Callahan suggests prefacing the point of your story at the beginning of the story. One reason you may want to cut to the chase is the fact that there often isn’t much time, at least in sales: Once upon a time, Bosworth says, B2B buyers would give a sales rep around 20 seconds to decide whether they were going to listen to them. Now, he says, that’s down to about 10 seconds.
Be sincere. John Sadowsky, an executive coach based in Switzerland and author of Email, Social Marketing and the Art of Storytelling (2011), says the key is to telling good stories about the company – or yourself, for that matter – is to make sure the story reflects your actual convictions. “I think you have to be clear about who you are and what you want to stand for.”
But finding that person isn’t always easy. “There is a real danger of drifting away from who you are and where you come from, what your core values are,” Sadowsky says.
When he begins work with individuals, Sadowsky asks them to reflect deeply about their past and present experiences. Over a period of months, he says, they explore their life journey in terms of their highs and lows, their sources of personal and professional satisfaction. At their most satisfying moments–when they had the most energy for what they were doing—what were the specific factors that made them feel fulfilled?
Eventually, Sadowsky says, they come to understand their best times in terms of the environments they were in, the events in their lives, the decisions they made, and the people around them. From there, they can see more clearly what is most important to them, and the origins of their core beliefs and values.
“If we spend some time plotting all of those things you see certain patterns of what makes these people happy, what makes them excited…. “From there, we try to figure out, well, okay, what made you who you are and…then use those things to say, this is who I am.’”
Occasionally, what makes the executive happy turns out to have nothing to do with the company that’s paying Sadowsky’s fee. This ought to be bad news for everyone concerned, but Sadowsky says the few times it’s happened the discovery actually works out better for everybody in the long run. “It’s never been a negative experience for the company or the person,” he says.
Tell the story you least want to tell. Others argue that telling the story that you least want to tell may make the most difference to your success. “Managers can become more effective leaders by sharing more of themselves,” says Dorie Clark, New York-based author of Reinventing You: Define Your Brand, Imagine Your Future, “… leaders who share their own story and vulnerabilities show employees that it’s OK to do the same.”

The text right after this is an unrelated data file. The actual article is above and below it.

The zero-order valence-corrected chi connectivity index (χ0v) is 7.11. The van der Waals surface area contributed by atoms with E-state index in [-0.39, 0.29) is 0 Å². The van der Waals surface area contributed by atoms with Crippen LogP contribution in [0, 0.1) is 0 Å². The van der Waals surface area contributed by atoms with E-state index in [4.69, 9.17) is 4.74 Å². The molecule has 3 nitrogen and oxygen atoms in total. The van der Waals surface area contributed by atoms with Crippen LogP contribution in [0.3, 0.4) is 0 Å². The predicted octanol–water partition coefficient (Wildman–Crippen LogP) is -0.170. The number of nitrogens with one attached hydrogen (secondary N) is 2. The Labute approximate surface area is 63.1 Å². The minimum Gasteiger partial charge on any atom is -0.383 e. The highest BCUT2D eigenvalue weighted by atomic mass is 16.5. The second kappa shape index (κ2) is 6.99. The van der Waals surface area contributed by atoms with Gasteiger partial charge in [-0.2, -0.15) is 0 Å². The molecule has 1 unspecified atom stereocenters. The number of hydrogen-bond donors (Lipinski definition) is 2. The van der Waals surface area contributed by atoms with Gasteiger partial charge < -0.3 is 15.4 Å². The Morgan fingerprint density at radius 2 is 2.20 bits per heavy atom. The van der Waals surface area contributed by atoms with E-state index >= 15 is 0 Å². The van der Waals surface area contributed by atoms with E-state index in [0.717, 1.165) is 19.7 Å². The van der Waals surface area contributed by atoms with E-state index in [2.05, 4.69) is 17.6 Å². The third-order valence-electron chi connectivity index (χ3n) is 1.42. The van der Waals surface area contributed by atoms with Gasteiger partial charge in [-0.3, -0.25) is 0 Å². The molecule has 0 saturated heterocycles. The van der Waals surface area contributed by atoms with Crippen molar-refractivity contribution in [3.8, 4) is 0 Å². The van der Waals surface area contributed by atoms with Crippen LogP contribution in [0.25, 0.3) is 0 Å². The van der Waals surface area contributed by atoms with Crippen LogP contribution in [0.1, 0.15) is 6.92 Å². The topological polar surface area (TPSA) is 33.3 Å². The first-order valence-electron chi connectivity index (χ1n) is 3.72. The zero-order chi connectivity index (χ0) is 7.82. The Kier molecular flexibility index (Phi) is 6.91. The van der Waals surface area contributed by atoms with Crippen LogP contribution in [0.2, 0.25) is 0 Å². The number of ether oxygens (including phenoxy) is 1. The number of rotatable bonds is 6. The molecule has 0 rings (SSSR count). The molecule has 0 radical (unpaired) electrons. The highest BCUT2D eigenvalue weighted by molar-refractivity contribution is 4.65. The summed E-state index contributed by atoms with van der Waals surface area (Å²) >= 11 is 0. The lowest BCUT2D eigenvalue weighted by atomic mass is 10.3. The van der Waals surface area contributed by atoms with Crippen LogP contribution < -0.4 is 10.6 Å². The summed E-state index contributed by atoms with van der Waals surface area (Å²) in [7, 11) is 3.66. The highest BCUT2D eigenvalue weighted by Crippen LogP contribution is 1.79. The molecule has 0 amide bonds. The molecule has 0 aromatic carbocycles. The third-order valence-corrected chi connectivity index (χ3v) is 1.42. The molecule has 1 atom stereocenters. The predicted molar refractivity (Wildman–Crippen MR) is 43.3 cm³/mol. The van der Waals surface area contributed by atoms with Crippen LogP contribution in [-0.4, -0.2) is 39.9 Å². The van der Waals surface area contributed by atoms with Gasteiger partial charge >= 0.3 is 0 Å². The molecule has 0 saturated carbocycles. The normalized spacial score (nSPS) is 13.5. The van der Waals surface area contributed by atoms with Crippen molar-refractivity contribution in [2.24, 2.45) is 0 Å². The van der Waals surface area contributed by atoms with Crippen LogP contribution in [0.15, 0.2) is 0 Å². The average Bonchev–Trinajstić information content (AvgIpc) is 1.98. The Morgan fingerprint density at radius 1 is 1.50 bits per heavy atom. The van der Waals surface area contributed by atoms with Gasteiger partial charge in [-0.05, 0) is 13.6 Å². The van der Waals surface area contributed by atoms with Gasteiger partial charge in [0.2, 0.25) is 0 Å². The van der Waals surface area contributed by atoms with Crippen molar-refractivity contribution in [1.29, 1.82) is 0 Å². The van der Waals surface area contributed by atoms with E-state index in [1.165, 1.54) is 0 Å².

In a Harvard Business Review article that Clark co-authored with Christie Smith, managing principal of the Deloitte University Leadership Center for Inclusion, the two wrote about how Smith had avoided talking about her experience in the World Trade Center during the 9/11 terrorist attacks and the survivor’s guilt she felt afterward, but realized eventually that sharing those feelings made her colleagues feel safer to be open about their own lives.
This matters because many of us keep aspects of our private life hidden at work. In fact, 61% of all employees downplay some aspect of their identities out of fear of drawing unwanted attention or making others uncomfortable, according to their Deloitte study. This is a bad thing, the authors argue, because energy spent keeping something hidden is energy that’s not focused on the job. “When managers share openly, that unlocks employees’ potential at work because they can feel free to concentrate on doing their job, not ‘managing’ aspects of their identities,” Clark says.
When those stories focus on a person’s struggles with mental health, they can have an impact throughout the company and sometimes even an entire industry. One case in point: In 2011, Antonio Horta-Osorio, CEO of Lloyd’s Bank in the UK, made a public statement about his struggles with depression and a decision to take some time off to recover. His announcement triggered other executives to talk about their own health troubles, says Sir Cary Cooper, The 50th Anniversary Professor of Organizational Psychology and Health at the University of Manchester’s Alliance Manchester Business School.
“That storytelling enabled other people to admit that they had problems coping and that the job was having an impact on their health, particularly their mental health,” Cooper says. “I could provide Lloyds Bank or Barclays or any other bank with tons of data which shows what the pressures at work are costing that bank, and we have done, lots of people have shown the evidence, but nobody responded. That was facts. But the narrative, the individual coming up with his own personal story, had more of an impact that anything in the whole of the City, the financial sector, not just in his own company.”
“In a way, corporate storytelling is about bravery,” says Cooper. “It’s about saying something that you would not expect to hear…it’s got to be genuine, it’s got to be open, it’s got to be what you believe.”
Sometimes, sharing can even help a person stand out: R. Martin Chavez, Goldman Sach’s Chief Information Officer, has attracted a lot of press attention precisely because of a compelling personal story as a gay, Hispanic, recovering alcoholic in a firm once known for its conservatism.
As the unhappy but famous chanteuse Edith Piaf once advised, “Use your faults, use your defects; then you’re going to be a star.”